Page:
The prospects’ listening skills are imperfect. Your communication skills are also imperfect (sorry). The idea transfer is, therefore, going to be imperfect. You thought you asked the right question; they thought they heard a different question and so answered a different question.

2. Your questions could be interpreted wrong

Going through your list of questions runs the risk of looking somewhat like a fishing expedition. Your multiple questions may have something that holds them together, a big picture, but that something won’t be clear unless you make it clear. Numerous questions can easily impact the flow of the meeting, making everyone unsure where we’re going here. If the meeting fails a couple of questions in, you’ve lost the opportunity for the big idea to stick long-term because they didn’t get the whole picture.

3. Your audience is guarded

Your prospect will likely be automatically guarded. They know that you’re selling. They’re going to have their filter up a little bit – even if you’re warm and charming and you’ve earned the right to be there.

4. You’re presenting a complex story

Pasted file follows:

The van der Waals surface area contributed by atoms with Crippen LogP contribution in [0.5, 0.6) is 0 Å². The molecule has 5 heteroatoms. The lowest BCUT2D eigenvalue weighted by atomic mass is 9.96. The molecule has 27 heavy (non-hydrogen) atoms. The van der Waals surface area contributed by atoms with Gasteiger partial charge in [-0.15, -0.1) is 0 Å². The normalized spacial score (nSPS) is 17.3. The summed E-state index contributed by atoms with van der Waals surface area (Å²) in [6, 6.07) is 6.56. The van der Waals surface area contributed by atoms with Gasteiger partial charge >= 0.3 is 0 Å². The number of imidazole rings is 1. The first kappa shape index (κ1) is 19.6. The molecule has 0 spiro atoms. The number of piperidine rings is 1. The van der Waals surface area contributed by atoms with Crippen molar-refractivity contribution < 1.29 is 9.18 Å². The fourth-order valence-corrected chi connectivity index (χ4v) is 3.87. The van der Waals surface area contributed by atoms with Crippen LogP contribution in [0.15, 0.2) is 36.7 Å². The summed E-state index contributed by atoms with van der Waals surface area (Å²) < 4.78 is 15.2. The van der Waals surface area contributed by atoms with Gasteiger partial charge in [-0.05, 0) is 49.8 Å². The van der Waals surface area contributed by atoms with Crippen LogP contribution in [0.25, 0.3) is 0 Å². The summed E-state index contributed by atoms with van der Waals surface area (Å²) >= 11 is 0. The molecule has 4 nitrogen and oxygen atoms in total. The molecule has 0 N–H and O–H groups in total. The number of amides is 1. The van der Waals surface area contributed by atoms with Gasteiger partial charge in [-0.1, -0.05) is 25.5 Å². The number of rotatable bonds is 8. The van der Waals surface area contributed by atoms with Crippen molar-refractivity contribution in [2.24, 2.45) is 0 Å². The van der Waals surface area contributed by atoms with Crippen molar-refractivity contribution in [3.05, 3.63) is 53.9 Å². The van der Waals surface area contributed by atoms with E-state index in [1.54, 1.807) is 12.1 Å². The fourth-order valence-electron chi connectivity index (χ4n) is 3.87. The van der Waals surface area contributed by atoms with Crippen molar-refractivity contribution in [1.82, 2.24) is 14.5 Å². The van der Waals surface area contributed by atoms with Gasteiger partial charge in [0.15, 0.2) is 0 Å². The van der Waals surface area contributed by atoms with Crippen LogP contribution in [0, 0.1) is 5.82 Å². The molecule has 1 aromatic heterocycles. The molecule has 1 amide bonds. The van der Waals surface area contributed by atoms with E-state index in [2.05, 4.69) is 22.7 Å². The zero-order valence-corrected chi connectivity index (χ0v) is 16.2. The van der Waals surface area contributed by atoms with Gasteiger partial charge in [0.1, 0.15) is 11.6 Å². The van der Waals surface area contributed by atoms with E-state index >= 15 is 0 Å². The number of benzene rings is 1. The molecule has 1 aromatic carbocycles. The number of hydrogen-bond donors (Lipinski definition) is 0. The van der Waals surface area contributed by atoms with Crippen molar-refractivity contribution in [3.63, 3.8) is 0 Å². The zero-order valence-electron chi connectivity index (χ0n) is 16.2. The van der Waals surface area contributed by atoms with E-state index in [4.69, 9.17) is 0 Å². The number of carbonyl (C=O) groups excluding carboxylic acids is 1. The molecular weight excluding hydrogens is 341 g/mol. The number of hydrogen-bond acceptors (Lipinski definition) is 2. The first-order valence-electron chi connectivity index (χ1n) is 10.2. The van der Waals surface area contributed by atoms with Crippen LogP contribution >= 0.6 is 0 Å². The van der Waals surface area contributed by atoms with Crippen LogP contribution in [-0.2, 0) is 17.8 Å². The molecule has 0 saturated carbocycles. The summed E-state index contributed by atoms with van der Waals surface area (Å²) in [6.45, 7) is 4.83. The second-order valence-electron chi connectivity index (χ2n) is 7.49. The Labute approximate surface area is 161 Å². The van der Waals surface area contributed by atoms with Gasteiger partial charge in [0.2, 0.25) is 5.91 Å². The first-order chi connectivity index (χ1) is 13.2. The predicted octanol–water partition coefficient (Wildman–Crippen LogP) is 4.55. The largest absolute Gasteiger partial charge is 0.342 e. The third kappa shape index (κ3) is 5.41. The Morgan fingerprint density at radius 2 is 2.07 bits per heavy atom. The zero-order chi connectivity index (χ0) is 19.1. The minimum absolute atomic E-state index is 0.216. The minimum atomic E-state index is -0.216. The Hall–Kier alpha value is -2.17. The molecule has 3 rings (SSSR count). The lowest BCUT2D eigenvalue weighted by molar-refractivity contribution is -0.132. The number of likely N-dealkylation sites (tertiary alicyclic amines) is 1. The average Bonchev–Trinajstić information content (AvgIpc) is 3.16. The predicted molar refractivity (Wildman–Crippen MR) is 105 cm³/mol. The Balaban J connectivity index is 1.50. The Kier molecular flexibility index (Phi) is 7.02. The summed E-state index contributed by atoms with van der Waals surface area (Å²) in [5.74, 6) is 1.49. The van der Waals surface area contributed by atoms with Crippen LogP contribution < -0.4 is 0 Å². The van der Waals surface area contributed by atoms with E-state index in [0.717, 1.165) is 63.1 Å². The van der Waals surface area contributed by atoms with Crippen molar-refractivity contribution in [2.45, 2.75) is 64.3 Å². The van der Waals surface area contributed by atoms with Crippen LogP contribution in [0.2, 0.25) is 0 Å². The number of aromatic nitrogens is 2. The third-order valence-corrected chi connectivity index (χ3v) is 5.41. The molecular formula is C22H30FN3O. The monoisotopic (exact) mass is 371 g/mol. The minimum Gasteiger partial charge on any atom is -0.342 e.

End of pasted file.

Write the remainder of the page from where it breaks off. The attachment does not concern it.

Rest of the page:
You’ve homed in on a core problem that you’re really good at solving – great. But that problem has many causes. It also has many triggers. (Triggers are different from causes. Causes are going on, and triggers suddenly make the problem an A-Lister.) Then there are the consequences of the problem. So, your idea is complex, making it harder to be received and harder to stick.

3 things you should always do in a prospect meeting

Considering all these points, it becomes clear what we really need is some way of running the meeting that lets us do three things:

1. Let the prospect scan ahead. If questions one, two and three just aren’t striking a chord, but question four will, then let them guide you to that point. Certainly, let them see the whole picture; don’t keep it a secret.

2. Explore prospects’ perception of their problem. While they might be set on a primary cause for their problem, show diligence in briefly exploring some other causes. Have the prospect explain why they think another cause isn’t causing the issue. By doing this, you can expand their thinking and potentially find multiple unconsidered ideas, causes, or problems that strike a chord. This allows you to…

3. Create a bigger problem. And to a certain extent, re-position their problem to the one you solve. It’s not uncommon for a prospect to have a collection of problems or causes that resonate with them. By widening their thinking, you can help reframe, in their mind, the problem that they should be solving.